October 30, 2007
I am an idiot
Somebody emailed me about not being able to post comments on this blog. I just checked the way I'd configured the blog for accepting comments and found his, plus a whole bunch of others that ended up being classified as "junk." A while ago I was getting comments and trackbacks from some very tenacious reseller of tramadol, so I guess I got too aggressive with the filtering, and stuff that was not junk got classified as such.
To those who have commented and may have felt I was ignoring them: sorry, thanks, and I'm not. I think the problem is fixed now.
October 28, 2007
I'd intended to title this "half-marathon training secrets" or somesuch and lead off with a joke about how the best training for a half-marathon is to train hard for a real marathon, drop out of the race and then run a half three weeks later while retraining for an upcoming real marathon. This is because I'd fully intended to run well in the half-marathon I ran this morning.
But I didn't run the way I thought I would - the way I thought I could, the way all my training seems to indicate that I can. I really thought the time had come when I could finally break 90 minutes and add second piece to the Holy Grail Stemware Collection (20min, 40min, 60min, 90min, and 3hr for 5K --> marathon). I ran 1:31:17, was 3rd woman and 17th OA, won some $$ for third, whatever. The 2nd-place woman ran on my shoulder until about halfway, found another gear (lucky her), and took off. I faded in the second half despite my most excellent half-marathon plan: miles 1-3 6:55, then 6:50s until 10 miles, then ram it push it clock it on home with whatever I had.
Trouble was I really didn't have much after 7 miles. Why? The first half was mostly into headwind. It was about 72F and 90% RH, so the tailwind coming home was hot and sweaty. This was a small race, and after 7 miles I was pretty much alone, with no hope of passing the few people I could see way in front of me. For a few miles I felt very much out-of-gas, and I was even hungry (I never get hungry in races, and can't ever eat during them anyway).
But so what? Everyone there ran in the same weather. The 2nd-place woman was even running her very first half, and 1:28 is a helluva debut under any circumstances. The rest of the "excuses" are nothing I've never dealt with before in races. I am beginning to wonder if maybe I have been overreaching. Maybe I have reached the absolute upper limit and should just...well, I dunno. I must be the slowest medium-mileage runner on the planet. I run 70s 80s 90s every week for a couple of years and I can't break 90 minutes for a half-marathon. I've heard it asserted that people like me should just quit trying. Today, for the first time, I am starting to believe it a little.
October 25, 2007
a tiny breath of fall
This morning it was 67F! with 75% RH! I've felt a little off all week so I put off my non-track workout until today, which turned out to be one of the better decisions I've made all week. The workout was 8x400 with descending rests (sounds musical, don't it?) starting at 90s. The goal was 87s per item. The reality:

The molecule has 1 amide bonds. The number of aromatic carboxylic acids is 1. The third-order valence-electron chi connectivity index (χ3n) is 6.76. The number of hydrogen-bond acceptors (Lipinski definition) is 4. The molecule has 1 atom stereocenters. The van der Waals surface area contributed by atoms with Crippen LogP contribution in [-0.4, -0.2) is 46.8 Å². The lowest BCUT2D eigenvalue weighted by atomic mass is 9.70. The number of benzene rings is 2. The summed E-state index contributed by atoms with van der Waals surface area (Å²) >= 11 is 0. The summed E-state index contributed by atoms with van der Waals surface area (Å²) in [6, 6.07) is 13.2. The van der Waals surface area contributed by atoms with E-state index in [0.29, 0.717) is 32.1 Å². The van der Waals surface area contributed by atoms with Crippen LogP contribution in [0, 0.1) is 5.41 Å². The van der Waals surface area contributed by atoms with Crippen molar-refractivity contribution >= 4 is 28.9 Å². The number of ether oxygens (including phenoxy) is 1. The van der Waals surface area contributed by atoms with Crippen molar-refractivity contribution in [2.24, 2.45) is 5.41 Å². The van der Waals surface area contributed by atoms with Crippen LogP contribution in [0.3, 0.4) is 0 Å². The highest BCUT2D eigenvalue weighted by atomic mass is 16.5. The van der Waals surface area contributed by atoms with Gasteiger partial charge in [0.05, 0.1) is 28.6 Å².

jogged home to make 3.1 miles. Total with wu/cd = 10 miles.
I had trouble timing the rests, and decided it was better to start a few seconds early than start from a dead stop.
It was interesting to note the relationship between effort and pace as the workout progressed and I got more tired. The first 2 were kind of choppy as I figured out what effort I needed. During the middle 4 I found that a cutback to a more controlled effort still got me the pace. During the last 2 (esp the 8th) that effort suddenly didn't cut it anymore, and it was just a lot of work.
I had the day off from work, so I decided to dedicate the rest of the day to, well, rest. I soaked in a hot epsom-salt bath, took a short nap, started reading a new book (The World Without Us, which seems really neat), puttered around online, but by 4:30 I realized that all I wanted to do was go out and trot around in the cool cloudiness. So I did - 5 leisurely miles without looking at my watch, just listening for beeps to tell me how far I'd gone. Perfect.
October 21, 2007
the following quirks of language drive me up a tree
1. the ever-more-common replacement of the present tense with a gerund, for example "I'm liking" for "I like." Where did this come from? Ba-da-bup-bup-ba, I'm lovin' it McDonalds commercials, maybe, but it seems too widespread; I hear people do this who wouldn't be caught dead in a McDonalds.
2. describing something as right, wrong, good, interesting, etc on "so many levels," "any number of levels," etc.
3. the noun "issue" and the verb "address."
4. the use of "we" to mean the absolute opposite of we, as in "what are we doing to address this issue," or "have we found a fix," or "where are we regarding the deadline?" I used to hear this all the time when I worked in corporate IT, usually from project managers or business analysts or VPs who thought that imperiousness could inspire fear, and were very used to getting their way. It's sort of like the royal we, but much more annoying. Thanks god I don't hear this much in the world of massage therapy.